[R] How to ignore data
sbsidney at mweb.co.za
Mon Dec 13 20:36:37 CET 2010
Oh dear oh dear!!! another arrogant statistician/scientist
One asks for help and instead one gets an ear full!!!
So much for the much vaunted helpful R community.
But thanks anyway, I guess you were trying........
On 2010/12/13 08:17 PM, Bert Gunter wrote:
> Inline below. -- Bert
> On Mon, Dec 13, 2010 at 9:42 AM, Steve Sidney<sbsidney at mweb.co.za> wrote:
>> Thanks for the questions.
>> 1) The data represents micro-organism counts and a count of zero in this
>> case is highly unlikely given the info we have; including the other
> ?? Censoring or an experimental failure? Big difference.
>> 2) The data is submitted in duplicate and then a standardised sum and
>> difference is established and is used to calculate a Z-score which is used
>> as a measure of performance.
> Z scores are usually inappropriate for count data, which are discrete
> and tend to be skew.
>> Given both 1) and 2) it is necessary to exclude a raw count of zero (since
>> the log of 0 is meaningless) and a count of one (since the log of 1 of
>> course is zero).
> False. Correct statement is: "Because I do not know the statistical
> methodology necessary to handle such discrete data with 0 counts, I
> exclude them." You are confusing your ignorance of statistical
> methodology with the need for spurious ad hoc treatments. 0 counts can
> and should be handled by appropriate statistical methods (e.g.
> possibly 0 inflated Poisson models via glm() or otherwise).
>> I guess one can think of these values as outliers and that is what I am
>> trying to exclude.
> This is a wholly unscientific statement, I'm afraid.
>> There is ample evidence that such an approach is acceptable.
> What evidence, pray tell? -- a prior culture of inappropriate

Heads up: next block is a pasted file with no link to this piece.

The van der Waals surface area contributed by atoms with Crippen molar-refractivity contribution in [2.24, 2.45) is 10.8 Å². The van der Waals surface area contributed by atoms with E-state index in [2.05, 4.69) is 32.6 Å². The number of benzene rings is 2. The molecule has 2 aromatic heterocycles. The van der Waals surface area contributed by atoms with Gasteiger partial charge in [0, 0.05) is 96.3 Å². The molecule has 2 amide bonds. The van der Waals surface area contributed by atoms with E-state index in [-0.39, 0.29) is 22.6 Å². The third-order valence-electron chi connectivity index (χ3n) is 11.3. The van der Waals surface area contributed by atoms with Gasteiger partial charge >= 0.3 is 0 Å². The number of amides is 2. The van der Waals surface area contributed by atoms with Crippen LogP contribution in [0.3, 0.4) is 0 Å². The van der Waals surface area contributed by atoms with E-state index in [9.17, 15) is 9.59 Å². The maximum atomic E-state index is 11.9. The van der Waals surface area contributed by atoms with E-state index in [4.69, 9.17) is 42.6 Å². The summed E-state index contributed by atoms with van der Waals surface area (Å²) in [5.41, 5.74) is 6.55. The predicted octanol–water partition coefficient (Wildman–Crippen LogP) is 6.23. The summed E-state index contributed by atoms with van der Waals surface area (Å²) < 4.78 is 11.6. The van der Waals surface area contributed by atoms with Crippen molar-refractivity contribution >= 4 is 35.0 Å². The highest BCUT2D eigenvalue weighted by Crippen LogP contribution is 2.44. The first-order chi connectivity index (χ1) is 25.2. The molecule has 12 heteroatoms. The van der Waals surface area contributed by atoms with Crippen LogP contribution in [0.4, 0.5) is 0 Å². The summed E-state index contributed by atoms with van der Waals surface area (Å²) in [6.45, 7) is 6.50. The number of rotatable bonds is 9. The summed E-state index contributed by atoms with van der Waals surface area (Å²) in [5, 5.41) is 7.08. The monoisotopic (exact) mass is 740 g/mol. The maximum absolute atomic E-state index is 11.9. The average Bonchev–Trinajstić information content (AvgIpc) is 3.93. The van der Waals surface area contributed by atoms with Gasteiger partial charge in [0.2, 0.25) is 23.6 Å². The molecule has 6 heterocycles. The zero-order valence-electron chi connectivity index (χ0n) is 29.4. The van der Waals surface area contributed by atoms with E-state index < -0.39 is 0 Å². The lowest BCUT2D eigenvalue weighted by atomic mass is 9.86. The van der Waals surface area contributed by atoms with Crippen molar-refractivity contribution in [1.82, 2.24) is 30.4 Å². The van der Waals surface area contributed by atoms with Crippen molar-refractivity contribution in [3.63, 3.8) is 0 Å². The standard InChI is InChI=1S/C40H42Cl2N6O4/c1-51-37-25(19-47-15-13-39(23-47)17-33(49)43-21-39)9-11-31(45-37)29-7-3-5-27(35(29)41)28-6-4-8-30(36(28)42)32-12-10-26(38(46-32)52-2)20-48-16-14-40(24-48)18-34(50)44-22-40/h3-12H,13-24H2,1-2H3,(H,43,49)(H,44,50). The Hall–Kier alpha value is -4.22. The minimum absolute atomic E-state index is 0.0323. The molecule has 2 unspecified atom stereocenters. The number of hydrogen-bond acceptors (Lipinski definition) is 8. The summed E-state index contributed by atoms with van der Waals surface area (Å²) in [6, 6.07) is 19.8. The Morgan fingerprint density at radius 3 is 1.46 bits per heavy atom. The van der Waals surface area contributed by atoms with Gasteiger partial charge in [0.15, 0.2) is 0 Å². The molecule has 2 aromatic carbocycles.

> analyses, perhaps? I do not wish to engage in a debate about this,
> but, again, all I can say is that the above statement is not
> scientific. If I were consulting with you, I would say "Please show me
> your 'evidence.' " But, of course, I am not, and won't.
> None of this is to say that you aren't correct in all respects. It is
> just that you have raised all my usual warning flags, so that I am
> somewhat skeptical. But that's MY problem. This is the last I will say
> on the matter, so feel free to get in the final word, as I will not
> And I wish you success in your efforts.
> -- Bert
>> Thanks for the interest
>> On 2010/12/13 06:47 PM, Stavros Macrakis wrote:
>>> If you need to take the log of the values for your calculation, then
>>> what does it mean that you have 0 values in the input?
>>> And why do you need to exclude the 1 values?
>>> Are you sure that a) you are doing the correct kind of analysis and b)
>>> the analysis is correct if you exclude 0 and 1?
>>> On Mon, Dec 13, 2010 at 10:38, Steve Sidney<sbsidney at mweb.co.za> wrote:
>>>> Dear list
>>>> I have quite a small data set in which I need to have the following
>>>> ignored - not used when performing an analysis but they need to be
>>>> later in the report that I write.
>>>> Can anyone help with a suggestion as to how this can be accomplished
>>>> Values to be ignored
>>>> 0 - zero and 1 this is in addition to NA (null)
>>>> The reason is that I need to use the log10 of the values when performing
>>>> Currently I hand massage the data set, about a 100 values, of which less
>>>> than 5 to 10 are in this category.
>>>> The NA values are NOT the problem
>>>> What I was hoping was that I did not have to use a series of if and
>>>> statements. Perhaps there is a more elegant solution.
>>>> Any ideas would be welcomed.
>>>> R-help at r-project.org mailing list
>>>> PLEASE do read the posting guide
>>>> and provide commented, minimal, self-contained, reproducible code.
>> R-help at r-project.org mailing list
>> PLEASE do read the posting guide http://www.R-project.org/posting-guide.html
>> and provide commented, minimal, self-contained, reproducible code.
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